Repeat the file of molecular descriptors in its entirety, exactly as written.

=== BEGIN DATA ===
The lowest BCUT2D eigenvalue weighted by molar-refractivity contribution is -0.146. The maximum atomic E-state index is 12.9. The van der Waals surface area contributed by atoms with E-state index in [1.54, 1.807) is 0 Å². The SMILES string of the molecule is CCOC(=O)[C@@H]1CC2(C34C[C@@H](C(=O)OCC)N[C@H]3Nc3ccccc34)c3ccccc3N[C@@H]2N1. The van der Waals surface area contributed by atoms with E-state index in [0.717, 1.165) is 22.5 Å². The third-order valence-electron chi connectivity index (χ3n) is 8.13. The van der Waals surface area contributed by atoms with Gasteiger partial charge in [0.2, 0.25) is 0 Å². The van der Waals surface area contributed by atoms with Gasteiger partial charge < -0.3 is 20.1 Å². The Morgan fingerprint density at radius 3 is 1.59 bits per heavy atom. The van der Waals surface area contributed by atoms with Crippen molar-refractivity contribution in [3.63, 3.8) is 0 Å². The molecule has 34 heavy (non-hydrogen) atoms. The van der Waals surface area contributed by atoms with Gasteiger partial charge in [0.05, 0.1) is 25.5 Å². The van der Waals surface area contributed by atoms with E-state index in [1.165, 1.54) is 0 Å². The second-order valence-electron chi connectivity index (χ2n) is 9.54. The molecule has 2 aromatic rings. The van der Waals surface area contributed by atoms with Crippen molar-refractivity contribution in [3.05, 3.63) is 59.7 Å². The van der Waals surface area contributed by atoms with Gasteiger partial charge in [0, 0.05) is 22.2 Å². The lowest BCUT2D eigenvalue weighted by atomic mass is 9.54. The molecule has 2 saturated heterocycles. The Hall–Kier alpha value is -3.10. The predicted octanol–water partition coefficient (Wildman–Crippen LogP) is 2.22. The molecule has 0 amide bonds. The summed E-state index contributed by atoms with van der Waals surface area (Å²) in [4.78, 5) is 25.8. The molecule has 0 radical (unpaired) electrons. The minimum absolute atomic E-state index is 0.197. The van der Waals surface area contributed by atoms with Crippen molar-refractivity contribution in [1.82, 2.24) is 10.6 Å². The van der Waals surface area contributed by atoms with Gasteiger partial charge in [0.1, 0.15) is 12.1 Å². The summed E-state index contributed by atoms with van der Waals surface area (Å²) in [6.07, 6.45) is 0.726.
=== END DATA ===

The lowest BCUT2D eigenvalue weighted by molar-refractivity contribution is -0.146. The maximum atomic E-state index is 12.9. The van der Waals surface area contributed by atoms with E-state index in [1.54, 1.807) is 0 Å². The SMILES string of the molecule is CCOC(=O)[C@@H]1CC2(C34C[C@@H](C(=O)OCC)N[C@H]3Nc3ccccc34)c3ccccc3N[C@@H]2N1. The van der Waals surface area contributed by atoms with E-state index in [0.717, 1.165) is 22.5 Å². The third-order valence-electron chi connectivity index (χ3n) is 8.13. The van der Waals surface area contributed by atoms with Gasteiger partial charge in [0.2, 0.25) is 0 Å². The van der Waals surface area contributed by atoms with Gasteiger partial charge < -0.3 is 20.1 Å². The Morgan fingerprint density at radius 3 is 1.59 bits per heavy atom. The van der Waals surface area contributed by atoms with Crippen molar-refractivity contribution in [3.63, 3.8) is 0 Å². The molecule has 34 heavy (non-hydrogen) atoms. The van der Waals surface area contributed by atoms with Gasteiger partial charge in [0.05, 0.1) is 25.5 Å². The van der Waals surface area contributed by atoms with E-state index in [1.165, 1.54) is 0 Å². The second-order valence-electron chi connectivity index (χ2n) is 9.54. The molecule has 2 aromatic rings. The van der Waals surface area contributed by atoms with Crippen molar-refractivity contribution in [3.05, 3.63) is 59.7 Å². The van der Waals surface area contributed by atoms with Gasteiger partial charge in [0, 0.05) is 22.2 Å². The lowest BCUT2D eigenvalue weighted by atomic mass is 9.54. The molecule has 2 saturated heterocycles. The Hall–Kier alpha value is -3.10. The predicted octanol–water partition coefficient (Wildman–Crippen LogP) is 2.22. The molecule has 0 amide bonds. The summed E-state index contributed by atoms with van der Waals surface area (Å²) in [4.78, 5) is 25.8. The molecule has 0 radical (unpaired) electrons. The minimum absolute atomic E-state index is 0.197. The van der Waals surface area contributed by atoms with Crippen molar-refractivity contribution in [1.82, 2.24) is 10.6 Å². The van der Waals surface area contributed by atoms with Gasteiger partial charge in [0.1, 0.15) is 12.1 Å². The summed E-state index contributed by atoms with van der Waals surface area (Å²) in [6.07, 6.45) is 0.726.